Abandoned Sears and Roebuck Mail Order Kit Home
The abandoned Sears and Roebuck kit house in Estancia is a must see location for any ghost-town-crawling photographer in New Mexico. It had been on my bucket list for a long time.
An American Legacy Lives On
Most of us still remember the Sears Catalog; an overweight boat anchor of book that would break the backs of postal workers and give them shin splints, but did you know that back in the day you could order an actual house from the Sears Catalog? It sounds crazy but it's true!
From 1908 until 1940 Sears offered a variety of "kit homes" that ranged in price from around $700 up to about $6000. The homes came in all shapes and sizes and they had options for every budget. During this time Sears sold over 70,000 kit homes, many of which are still standing (and inhabited) today.
Sears first opened it's doors in Chicago, IL in 1893. They went on to have stores in just about every mall in America and sold everything from appliances and jewelry to clothes and car tires. After 125 years in business, Sears filed for bankruptcy in 2018.
A Haunted Landmark
The house was originally purchased and built in the mid 1920's by Fred Ayers. While researching this project, a Twitter friend of mine who lives in Torrance County, @rural_mtn_life, sent me a link to a newspaper archive of the Estancia news-herald. This paper is dated December 29, 1921 and, if you look toward the top of the far left column, you'll see an ad for Fred H. Ayers, Attorney and Counselor at Law.
Fred Ayers died in 1966 at the age of 89, he is buried at the Estancia Memorial Cemetery. The property is still owned by the Ayers family though they clearly no longer live there and the house is well past the stage of being a "handy man special".
According to the locals, this famous abandoned house in Estancia is haunted. People say they drive by and see ghosts standing at the windows. I wish I had seen something to substantiate these claims but all I saw was an empty house and some ladybugs. It certainly looks haunted though. I mean, if you did a Google Image search for the term "haunted house" this is exactly what you would expect to see. I will say that there is a torn piece of curtain flapping around in the upstairs window on the right hand side. At a glance, it could look like a figure standing there. Additionally, I wouldn't want to spend the night in that house... um, heck no!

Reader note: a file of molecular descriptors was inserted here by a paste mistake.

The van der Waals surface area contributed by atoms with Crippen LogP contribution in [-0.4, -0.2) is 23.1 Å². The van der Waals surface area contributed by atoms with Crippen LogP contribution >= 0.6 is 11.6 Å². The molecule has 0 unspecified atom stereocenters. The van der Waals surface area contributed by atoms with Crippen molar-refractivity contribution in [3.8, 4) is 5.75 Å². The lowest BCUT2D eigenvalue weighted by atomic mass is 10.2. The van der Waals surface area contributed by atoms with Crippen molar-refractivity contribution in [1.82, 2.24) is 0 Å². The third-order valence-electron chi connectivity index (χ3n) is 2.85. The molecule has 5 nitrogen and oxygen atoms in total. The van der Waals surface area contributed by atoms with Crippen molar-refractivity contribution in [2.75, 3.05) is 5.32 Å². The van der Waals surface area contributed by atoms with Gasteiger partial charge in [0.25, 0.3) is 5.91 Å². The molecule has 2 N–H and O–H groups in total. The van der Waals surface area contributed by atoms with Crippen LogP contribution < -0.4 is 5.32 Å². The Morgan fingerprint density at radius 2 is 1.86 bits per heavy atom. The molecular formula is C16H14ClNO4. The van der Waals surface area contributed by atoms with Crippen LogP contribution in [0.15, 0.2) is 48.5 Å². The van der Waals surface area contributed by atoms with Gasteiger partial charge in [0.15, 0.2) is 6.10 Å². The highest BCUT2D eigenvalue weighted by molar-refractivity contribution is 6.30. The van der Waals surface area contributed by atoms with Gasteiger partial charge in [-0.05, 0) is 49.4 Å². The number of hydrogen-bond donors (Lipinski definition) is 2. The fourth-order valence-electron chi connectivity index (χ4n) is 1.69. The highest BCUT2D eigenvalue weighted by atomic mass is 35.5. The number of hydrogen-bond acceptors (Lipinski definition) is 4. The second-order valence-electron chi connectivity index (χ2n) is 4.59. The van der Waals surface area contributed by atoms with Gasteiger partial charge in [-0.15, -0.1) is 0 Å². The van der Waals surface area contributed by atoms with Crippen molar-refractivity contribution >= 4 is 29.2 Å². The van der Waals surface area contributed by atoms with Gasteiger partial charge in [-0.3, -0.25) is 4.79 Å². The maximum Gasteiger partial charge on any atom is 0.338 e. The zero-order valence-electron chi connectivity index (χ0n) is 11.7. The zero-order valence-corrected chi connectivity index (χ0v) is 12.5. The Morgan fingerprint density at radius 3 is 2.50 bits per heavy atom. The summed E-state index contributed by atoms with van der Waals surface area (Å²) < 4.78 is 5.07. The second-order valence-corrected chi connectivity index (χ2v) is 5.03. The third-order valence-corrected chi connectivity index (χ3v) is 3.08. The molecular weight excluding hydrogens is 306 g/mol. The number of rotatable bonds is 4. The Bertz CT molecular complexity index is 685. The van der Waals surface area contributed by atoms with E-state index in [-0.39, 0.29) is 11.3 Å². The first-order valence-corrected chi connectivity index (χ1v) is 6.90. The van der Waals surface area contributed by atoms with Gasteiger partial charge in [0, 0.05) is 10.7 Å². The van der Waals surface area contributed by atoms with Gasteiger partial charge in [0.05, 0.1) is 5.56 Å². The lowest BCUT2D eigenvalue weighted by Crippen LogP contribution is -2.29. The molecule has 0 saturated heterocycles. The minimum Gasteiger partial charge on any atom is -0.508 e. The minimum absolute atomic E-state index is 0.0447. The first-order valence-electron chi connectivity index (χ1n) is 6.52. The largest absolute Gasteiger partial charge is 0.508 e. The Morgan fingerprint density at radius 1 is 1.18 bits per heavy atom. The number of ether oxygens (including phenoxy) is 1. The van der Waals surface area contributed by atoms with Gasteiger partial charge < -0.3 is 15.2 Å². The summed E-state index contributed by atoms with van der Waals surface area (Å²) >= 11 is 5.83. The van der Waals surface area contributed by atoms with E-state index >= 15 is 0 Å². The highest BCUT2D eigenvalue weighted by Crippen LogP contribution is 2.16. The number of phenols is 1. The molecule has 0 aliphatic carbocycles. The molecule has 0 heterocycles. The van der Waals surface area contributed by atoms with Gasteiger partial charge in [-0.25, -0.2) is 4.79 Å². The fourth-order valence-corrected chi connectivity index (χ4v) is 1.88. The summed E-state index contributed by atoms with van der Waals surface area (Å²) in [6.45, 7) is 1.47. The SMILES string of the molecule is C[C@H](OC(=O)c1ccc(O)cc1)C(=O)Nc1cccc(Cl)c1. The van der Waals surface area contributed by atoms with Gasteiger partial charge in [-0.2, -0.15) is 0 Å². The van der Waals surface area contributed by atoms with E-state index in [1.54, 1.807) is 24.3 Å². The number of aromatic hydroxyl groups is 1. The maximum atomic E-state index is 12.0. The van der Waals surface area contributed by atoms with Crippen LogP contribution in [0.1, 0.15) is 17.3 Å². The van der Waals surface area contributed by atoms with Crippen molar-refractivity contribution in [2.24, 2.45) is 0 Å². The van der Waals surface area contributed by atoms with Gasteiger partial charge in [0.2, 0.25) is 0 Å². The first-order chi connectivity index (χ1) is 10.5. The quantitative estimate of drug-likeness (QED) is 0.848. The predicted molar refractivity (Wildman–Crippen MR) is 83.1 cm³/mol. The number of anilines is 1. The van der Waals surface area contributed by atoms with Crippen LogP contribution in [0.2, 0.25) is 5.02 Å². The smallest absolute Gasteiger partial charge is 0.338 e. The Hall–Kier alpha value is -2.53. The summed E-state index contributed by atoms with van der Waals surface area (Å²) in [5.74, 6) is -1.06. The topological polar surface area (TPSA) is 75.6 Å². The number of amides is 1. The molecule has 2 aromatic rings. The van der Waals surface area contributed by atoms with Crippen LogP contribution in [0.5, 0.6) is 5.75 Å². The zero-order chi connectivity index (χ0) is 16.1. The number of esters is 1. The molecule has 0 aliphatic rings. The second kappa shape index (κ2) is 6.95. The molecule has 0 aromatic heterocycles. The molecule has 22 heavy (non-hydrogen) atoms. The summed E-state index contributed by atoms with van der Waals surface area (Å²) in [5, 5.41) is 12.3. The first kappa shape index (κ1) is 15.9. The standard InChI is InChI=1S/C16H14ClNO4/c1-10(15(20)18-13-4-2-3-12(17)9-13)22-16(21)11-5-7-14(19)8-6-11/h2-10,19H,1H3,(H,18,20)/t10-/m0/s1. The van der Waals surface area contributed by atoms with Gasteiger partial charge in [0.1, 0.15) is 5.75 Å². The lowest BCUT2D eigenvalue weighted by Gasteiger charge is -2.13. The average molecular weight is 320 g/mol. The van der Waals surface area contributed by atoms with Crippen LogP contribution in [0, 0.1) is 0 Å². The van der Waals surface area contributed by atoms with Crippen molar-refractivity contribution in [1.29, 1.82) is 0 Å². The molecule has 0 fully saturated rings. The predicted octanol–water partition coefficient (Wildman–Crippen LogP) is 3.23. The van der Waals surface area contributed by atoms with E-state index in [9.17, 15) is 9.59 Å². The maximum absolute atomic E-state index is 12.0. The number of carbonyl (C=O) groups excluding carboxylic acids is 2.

Personally, I'm of the opinion that boosting the local economy in Estancia is probably a good thing. If a scary old abandoned house lures tourists to visit and, while they're there, they stop for lunch and buy a tank of gas then all the better.
That being said, this house is on private property so be respectful, and stay on your side of the fence.
5th Street in Estancia
A Piece Of Americana
An American flag flies from a lamp post in front of Gustin Hardware. 5th Street in Estancia, New Mexico is a perfect slice of Americana, a classic main street in small town America. My husband and I visited Estancia on Sunday of Memorial Day weekend in the midst of the COVID-19 pandemic. The good news is that social distancing was not a problem because there was not even one business that was open and we encountered no other people. Unfortunately, that was also the bad news because there were no public restrooms available and, you know, a gal on a road trip inevitably needs to pee.
The town of Estancia was founded in 1902 with the arrival of the New Mexico Central Railroad. Estancia is the county seat of Torrance County and the 2010 census reported a population of 1,655.
Torrance County Co-op Feed & Hardware Store
Once again referencing the newspaper archive, about half way down the 3rd column from the left is a listing for the Estancia Valley Flour Mills and the various goods they provided. It is possible that in 1921 this place started out as the Estancia Valley Flour Mills but I haven't been able to confirm that as a fact.
What I was able to confirm is that these structures were more recently known as the Torrance County Co-op Feed & Hardware Store. The big mill-looking buildings were used to store dry pinto beans and in the 1960's many of Estancia's young people were employed here as bean packers. A change in environmental conditions brought on by drought eventually caused the crops to change from beans to corn and milo.
There are several buildings on this property, some of them, like the abandoned Windsor mobile home, may or may not have been directly related to the feed store. There is also a big red barn, an auto garage and a little building that may have been an outhouse or a ticket booth. Across the street is an abandoned train car.
Framed prints and high resolution image downloads with personal and commercial licensing now available through my PRINT STORE.
I am DeAnna Vincent, fine art and portrait photographer in Los Lunas, New Mexico. These are the photos from my everyday adventures.